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Bebop Spoken There

Erin Davis: "I knew he [Miles Davis] was a famous musician, but didn't quite understand how famous." - (The Observer Magazine 29 March 2020)

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The Things They Say!

Hudson Music: Lance's "Bebop Spoken Here" is one of the heaviest and most influential jazz blogs in the UK.

Rupert Burley (Dynamic Agency): "BSH just goes from strength to strength".

COFID- 19

In the current climate we are doing our best to keep everyone up to date. All gigs, as we all know, are off.

However, good old YouTube has plenty to offer both old and new to help us survive whilst housebound. Plus now is a good time to stock up on your CDs.

Also, keep an eye out for live streaming sessions.

Alternatively, you could do as they do in Italy and sing from your balcony.

Today

As we all know there are no live gigs taking place in the immediate future. However, any links to jazz streaming that are deemed suitable - i.e. with a professional approach - will be considered for posting.

Wednesday, September 06, 2017

CD Review: Nat Steele - Portrait of the Modern Jazz Quartet

Nat Steele (vibes); Gabriel Latchin (piano); Dario Di Lecce (bass); Steve Brown (drums)
(Review by Lance)
Mention MJQ and two contrasting images spring to mind. The early quartet which, I believe begun life as the rhythm section of the Dizzy Gillespie Big Band who, when they left to form what was initially the Milt Jackson Quartet (same initials get it?), breathed a breath of fresh air into 1950's small group modern jazz. Driven originally by bop drummer Kenny Clarke the momentum continued, at least for a while when Connie Kay took over from Clarke.
Fast forward a few years and the music became somewhat more pretentious in keeping with the band's funereal apparel and matching sombre expressions.

Fortunately, London based vibist Steele has opted for the earlier bop influenced period which in this case covers the period 1953-1957. 
Living, as we do, in an age where jazz musicians 'pay their dues' in colleges and academies it comes as a pleasant surprise to find that Steele is actually self-taught. Steele brings to mind Tubby Hayes' vibes playing particularly on Autumn in New York.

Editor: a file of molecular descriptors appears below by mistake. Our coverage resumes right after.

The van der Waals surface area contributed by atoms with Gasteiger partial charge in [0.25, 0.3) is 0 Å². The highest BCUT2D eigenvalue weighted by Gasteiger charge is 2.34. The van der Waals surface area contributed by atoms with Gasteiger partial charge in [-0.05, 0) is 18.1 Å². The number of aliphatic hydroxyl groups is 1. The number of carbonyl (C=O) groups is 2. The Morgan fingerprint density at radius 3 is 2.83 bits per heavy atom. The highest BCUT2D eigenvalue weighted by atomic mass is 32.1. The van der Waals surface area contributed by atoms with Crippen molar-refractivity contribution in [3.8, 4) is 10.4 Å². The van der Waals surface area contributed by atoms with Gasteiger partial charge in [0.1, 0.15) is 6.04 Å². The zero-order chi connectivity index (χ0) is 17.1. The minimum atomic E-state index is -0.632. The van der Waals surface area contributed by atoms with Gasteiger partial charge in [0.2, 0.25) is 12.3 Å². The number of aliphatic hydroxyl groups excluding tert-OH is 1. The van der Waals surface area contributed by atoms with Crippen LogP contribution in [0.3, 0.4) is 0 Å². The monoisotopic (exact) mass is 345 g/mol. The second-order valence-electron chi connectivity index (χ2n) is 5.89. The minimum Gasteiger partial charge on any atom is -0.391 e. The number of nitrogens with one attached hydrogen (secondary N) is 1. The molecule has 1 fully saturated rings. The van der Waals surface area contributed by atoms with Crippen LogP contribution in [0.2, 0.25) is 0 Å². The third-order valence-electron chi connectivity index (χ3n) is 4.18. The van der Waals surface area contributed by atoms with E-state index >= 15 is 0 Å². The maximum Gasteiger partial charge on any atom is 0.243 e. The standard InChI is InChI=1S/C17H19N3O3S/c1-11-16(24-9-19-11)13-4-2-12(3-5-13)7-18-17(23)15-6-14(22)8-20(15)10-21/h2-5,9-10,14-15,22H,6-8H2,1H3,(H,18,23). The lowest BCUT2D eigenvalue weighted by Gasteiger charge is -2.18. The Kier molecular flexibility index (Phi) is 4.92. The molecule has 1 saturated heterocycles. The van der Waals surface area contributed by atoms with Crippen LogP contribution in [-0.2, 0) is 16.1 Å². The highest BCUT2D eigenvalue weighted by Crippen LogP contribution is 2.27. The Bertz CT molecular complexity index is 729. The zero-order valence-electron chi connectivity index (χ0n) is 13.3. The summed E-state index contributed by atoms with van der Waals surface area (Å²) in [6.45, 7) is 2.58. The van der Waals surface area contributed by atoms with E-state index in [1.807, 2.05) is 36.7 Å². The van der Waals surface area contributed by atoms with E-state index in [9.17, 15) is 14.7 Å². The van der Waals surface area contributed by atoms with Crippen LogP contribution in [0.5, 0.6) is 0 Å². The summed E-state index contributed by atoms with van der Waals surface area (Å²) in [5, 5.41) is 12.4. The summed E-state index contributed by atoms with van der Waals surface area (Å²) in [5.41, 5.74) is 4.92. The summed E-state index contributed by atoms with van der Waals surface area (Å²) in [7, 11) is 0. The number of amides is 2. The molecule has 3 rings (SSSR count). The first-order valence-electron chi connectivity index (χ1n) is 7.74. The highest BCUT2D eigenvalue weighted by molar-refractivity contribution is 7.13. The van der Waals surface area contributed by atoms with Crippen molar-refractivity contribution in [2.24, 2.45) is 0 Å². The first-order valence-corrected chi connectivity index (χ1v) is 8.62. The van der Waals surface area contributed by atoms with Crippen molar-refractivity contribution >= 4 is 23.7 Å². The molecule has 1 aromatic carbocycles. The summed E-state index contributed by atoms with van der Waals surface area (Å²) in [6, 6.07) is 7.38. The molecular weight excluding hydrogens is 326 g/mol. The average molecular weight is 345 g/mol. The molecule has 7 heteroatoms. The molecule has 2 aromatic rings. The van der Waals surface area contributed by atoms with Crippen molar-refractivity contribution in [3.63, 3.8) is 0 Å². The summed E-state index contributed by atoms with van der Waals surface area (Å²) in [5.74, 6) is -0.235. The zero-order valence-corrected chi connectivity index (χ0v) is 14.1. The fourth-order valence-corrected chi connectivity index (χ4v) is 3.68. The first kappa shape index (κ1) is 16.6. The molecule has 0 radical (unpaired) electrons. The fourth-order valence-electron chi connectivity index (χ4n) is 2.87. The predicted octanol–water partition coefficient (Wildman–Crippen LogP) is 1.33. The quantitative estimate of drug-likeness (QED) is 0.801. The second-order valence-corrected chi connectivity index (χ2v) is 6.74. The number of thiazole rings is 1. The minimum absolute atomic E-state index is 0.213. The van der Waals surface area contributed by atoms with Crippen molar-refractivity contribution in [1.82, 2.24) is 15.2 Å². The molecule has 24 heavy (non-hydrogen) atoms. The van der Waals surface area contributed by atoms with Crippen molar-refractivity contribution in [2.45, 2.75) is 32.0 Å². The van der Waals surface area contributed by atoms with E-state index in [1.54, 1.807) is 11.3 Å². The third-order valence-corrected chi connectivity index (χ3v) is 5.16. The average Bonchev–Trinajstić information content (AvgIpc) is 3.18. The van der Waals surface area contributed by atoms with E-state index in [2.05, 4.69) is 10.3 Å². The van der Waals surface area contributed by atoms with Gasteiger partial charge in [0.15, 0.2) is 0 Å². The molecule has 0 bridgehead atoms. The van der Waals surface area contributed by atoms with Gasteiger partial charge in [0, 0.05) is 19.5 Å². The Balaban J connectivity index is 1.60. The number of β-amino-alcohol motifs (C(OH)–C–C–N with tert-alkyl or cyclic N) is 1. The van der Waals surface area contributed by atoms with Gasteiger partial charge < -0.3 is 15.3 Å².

Naturally, comparisions are made with Milt Jackson and Steele is not found wanting and, possibly due to present day recording techniques, actually gets a warmer sound than did Milt who often sounded like he was hitting milk bottles.
Gabriel Latchin we know from his recent trio recording which we raved about last month and he doesn't let the side down here.
Italian born Lecce is rapidly making a name for himself in this country and justifiably so. Solos are impressive - listen to him on the Bachian Softly as in a Morning Sunrise. When he's put back in the box he remains an integral part of the group.
Steve Brown does what he always does and I don't mean smile although I'm sure he was grinning ear to ear on this session. Even John Lewis himself would, I'm sure, have allowed himself a faint movement of the lips had he been on the gig. No, Steve was laying down a drum masterclass as he invariably does when the going is good.
The going was good on October 14, last year in the Master Chord Studio.
Woddy 'n You; The Golden Striker; La Ronde Suite (3 parts); Autumn in New York; Softly as in a Morning Sunrise; I'll Remember April; Django; Bags' Groove; All of You.
The album will be in the shops and online from September 15 as well as at the launch on Sunday lunchtime at Ronnie's (September 10).
Lance.

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